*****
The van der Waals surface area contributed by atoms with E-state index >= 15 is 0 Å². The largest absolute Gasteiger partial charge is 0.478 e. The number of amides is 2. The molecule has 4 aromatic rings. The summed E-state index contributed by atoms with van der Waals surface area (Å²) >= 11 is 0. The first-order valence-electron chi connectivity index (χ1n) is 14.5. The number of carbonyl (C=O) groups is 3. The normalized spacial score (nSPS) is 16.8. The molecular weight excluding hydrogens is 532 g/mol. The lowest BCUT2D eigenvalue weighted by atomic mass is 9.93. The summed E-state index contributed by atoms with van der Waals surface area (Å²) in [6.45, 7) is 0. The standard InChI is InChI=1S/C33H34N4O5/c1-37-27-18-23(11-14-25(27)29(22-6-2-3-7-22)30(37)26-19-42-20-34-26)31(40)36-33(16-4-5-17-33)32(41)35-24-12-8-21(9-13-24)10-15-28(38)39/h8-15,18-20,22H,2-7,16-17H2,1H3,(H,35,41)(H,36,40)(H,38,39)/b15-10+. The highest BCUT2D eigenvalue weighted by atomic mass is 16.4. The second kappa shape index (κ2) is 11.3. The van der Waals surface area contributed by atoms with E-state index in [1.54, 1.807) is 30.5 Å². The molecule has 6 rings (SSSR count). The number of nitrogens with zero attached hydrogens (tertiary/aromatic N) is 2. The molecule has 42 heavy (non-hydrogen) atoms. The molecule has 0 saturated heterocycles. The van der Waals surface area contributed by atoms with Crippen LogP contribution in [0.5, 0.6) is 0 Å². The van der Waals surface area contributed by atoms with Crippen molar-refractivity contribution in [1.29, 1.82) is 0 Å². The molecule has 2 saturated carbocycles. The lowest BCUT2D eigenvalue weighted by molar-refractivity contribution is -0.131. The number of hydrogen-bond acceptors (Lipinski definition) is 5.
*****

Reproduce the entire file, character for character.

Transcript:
The van der Waals surface area contributed by atoms with E-state index >= 15 is 0 Å². The largest absolute Gasteiger partial charge is 0.478 e. The number of amides is 2. The molecule has 4 aromatic rings. The summed E-state index contributed by atoms with van der Waals surface area (Å²) >= 11 is 0. The first-order valence-electron chi connectivity index (χ1n) is 14.5. The number of carbonyl (C=O) groups is 3. The normalized spacial score (nSPS) is 16.8. The molecular weight excluding hydrogens is 532 g/mol. The lowest BCUT2D eigenvalue weighted by atomic mass is 9.93. The summed E-state index contributed by atoms with van der Waals surface area (Å²) in [6.45, 7) is 0. The standard InChI is InChI=1S/C33H34N4O5/c1-37-27-18-23(11-14-25(27)29(22-6-2-3-7-22)30(37)26-19-42-20-34-26)31(40)36-33(16-4-5-17-33)32(41)35-24-12-8-21(9-13-24)10-15-28(38)39/h8-15,18-20,22H,2-7,16-17H2,1H3,(H,35,41)(H,36,40)(H,38,39)/b15-10+. The highest BCUT2D eigenvalue weighted by atomic mass is 16.4. The second kappa shape index (κ2) is 11.3. The van der Waals surface area contributed by atoms with E-state index in [1.54, 1.807) is 30.5 Å². The molecule has 6 rings (SSSR count). The number of nitrogens with zero attached hydrogens (tertiary/aromatic N) is 2. The molecule has 42 heavy (non-hydrogen) atoms. The molecule has 0 saturated heterocycles. The van der Waals surface area contributed by atoms with Crippen LogP contribution in [0.5, 0.6) is 0 Å². The van der Waals surface area contributed by atoms with Crippen molar-refractivity contribution in [1.29, 1.82) is 0 Å². The molecule has 2 saturated carbocycles. The lowest BCUT2D eigenvalue weighted by molar-refractivity contribution is -0.131. The number of hydrogen-bond acceptors (Lipinski definition) is 5.